John Kasich: “Vote Kasich”
Type: Issue ad
Who Paid for It? The Kasich campaign
Reach: Aired in Oregon
Impact: This ad reduces Kasich’s electability argument to a nutshell. It quotes the stunning statistic that the Ohio governor is the only Republican candidate not disliked by most of the electorate. A newscaster concludes: “Governor John Kasich is the only GOP presidential contender that could get more electoral college votes than Hillary Clinton and beat her in a general election.”
Donald Trump: “My Dad”
Type: Biographical ad
Who Paid for It? The Trump campaign
Reach: Aired in Indiana as part of a $1 million ad buy
Impact: This commercial presents Trump, the family man. He smooches his grandkids. Donald Jr. talks adoringly about his own childhood. Welcome to Trump’s new plan to sew up the Republican nomination. His top aides are pressuring him to tone down his incendiary rhetoric, and while he seems to want to keep it up on the campaign trail, his ads are a different story. Interestingly enough, Hilary Clinton also used her grandchild when re-introducing herself to voters last summer. Maybe Trump will soon be cradling babies on the campaign trail, too.
Donald Trump: “Washington Is Broken”
Type: Issue ad
Who Paid for It? The Trump campaign
Reach: Aired in Pennsylvania in the Pittsburgh media market as part of a $1.4 million ad buy
Impact: In this spot, Trump adopts a technique that Ted Cruz and Scott Walker have used in the past: talking directly to the viewer for a full 30 seconds. But Trump still manages to subvert your expectations. He’s pictured in front of the looming skyscrapers and bustling traffic of midtown Manhattan—an unusual choice, given that New York is often vilified in campaign ads. But the message is clear: Trump means business, even if he has to scream over the inspirational soundtrack to be heard.
Hillary Clinton: “Love and Kindness”
Type: Inspirational ad
Who Paid for It? The Clinton campaign
Reach: Aired in Pennsylvania, Maryland, and Connecticut in the Philadelphia and Pittsburgh, Baltimore, and Hartford media markets
Impact: Clinton has long struggled to make herself seem inspirational. But these clips of her talking to the victims of gun violence and their family members are moving, if a little too on-the-nose. (Oh, another clip of Clinton holding hands with someone!) Clinton clearly wants to set herself up as the candidate who builds people up, not tears them down. It’s the best weapon she has in her arsenal against Donald Trump. So you should expect to see a lot more messages like “spread a little hope and love now” in the general.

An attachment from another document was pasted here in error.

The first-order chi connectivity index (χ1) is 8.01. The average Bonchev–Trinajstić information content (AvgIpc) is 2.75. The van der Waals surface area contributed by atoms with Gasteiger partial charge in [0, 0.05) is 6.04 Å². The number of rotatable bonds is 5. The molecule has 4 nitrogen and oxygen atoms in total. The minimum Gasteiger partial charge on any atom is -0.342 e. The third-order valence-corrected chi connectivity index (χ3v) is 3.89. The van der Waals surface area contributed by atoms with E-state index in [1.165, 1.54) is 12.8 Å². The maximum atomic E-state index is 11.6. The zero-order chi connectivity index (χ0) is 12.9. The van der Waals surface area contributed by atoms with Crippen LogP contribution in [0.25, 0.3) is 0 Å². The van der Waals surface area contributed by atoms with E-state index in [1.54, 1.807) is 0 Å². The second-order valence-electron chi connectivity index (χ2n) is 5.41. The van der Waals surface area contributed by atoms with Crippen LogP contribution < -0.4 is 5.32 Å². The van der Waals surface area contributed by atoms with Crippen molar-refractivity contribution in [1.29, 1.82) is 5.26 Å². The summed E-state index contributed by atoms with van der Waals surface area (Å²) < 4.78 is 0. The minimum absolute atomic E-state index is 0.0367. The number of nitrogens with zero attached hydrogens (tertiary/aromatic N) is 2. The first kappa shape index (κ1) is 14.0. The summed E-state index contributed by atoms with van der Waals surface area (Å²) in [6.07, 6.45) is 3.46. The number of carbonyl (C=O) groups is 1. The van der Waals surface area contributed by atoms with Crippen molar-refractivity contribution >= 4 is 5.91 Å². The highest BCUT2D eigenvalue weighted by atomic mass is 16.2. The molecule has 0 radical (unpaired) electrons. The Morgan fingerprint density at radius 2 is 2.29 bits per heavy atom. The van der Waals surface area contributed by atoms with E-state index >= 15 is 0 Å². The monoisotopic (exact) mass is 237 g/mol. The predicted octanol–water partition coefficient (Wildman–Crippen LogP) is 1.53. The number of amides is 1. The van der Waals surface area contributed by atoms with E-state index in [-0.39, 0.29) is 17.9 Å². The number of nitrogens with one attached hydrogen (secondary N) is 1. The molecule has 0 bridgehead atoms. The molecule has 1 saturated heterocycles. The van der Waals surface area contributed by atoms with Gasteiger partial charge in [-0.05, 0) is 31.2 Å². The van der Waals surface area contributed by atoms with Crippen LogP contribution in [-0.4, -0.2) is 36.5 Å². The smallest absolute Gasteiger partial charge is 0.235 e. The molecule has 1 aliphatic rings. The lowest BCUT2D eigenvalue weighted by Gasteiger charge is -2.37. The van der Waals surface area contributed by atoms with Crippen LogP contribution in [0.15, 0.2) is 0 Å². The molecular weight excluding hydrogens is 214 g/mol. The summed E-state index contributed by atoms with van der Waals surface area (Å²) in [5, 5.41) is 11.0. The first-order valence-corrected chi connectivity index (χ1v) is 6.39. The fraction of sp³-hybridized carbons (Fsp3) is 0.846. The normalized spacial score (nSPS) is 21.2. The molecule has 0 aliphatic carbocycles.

Ted Cruz: “A Serious Leader”
Type: Issue ad
Who Paid for It? Trusted Leadership PAC, one of the outside groups backing Ted Cruz
Reach: Aired in Indiana
Impact: This ad inadvertently highlights the mixed messages the Cruz campaign and its allies are sending. In his campaign ads this cycle, the Texas senator has gone from talking about his principles, to lobbing outright attacks on Trump, to, most recently, advancing a kinder, gentler persona. Now, the Trusted Leadership PAC is backtracking to the kind of ads we saw after the Paris attacks—all terrorism, all the time. But those “radical Islamic terrorism” spots didn’t work particularly well to stop Donald Trump then, and it’s doubtful that they’ll be any more successful this time around.
Ted Cruz: “#CruzCarly for Jobs, Freedom, and Security”
Type: Endorsement ad
Who Paid for It? The Cruz campaign
Reach: Aired in Indiana
Impact: “Jobs, Freedom, Security” may be one of the most forgettable campaign slogans this election cycle, second only to the “New American Century” Marco Rubio referenced all the time. But what’s weirdest about this slogan is that Cruz only recently introduced it: The phrase shows up first in our Ad Archive at very end of March—a little late to be rebranding during an election cycle.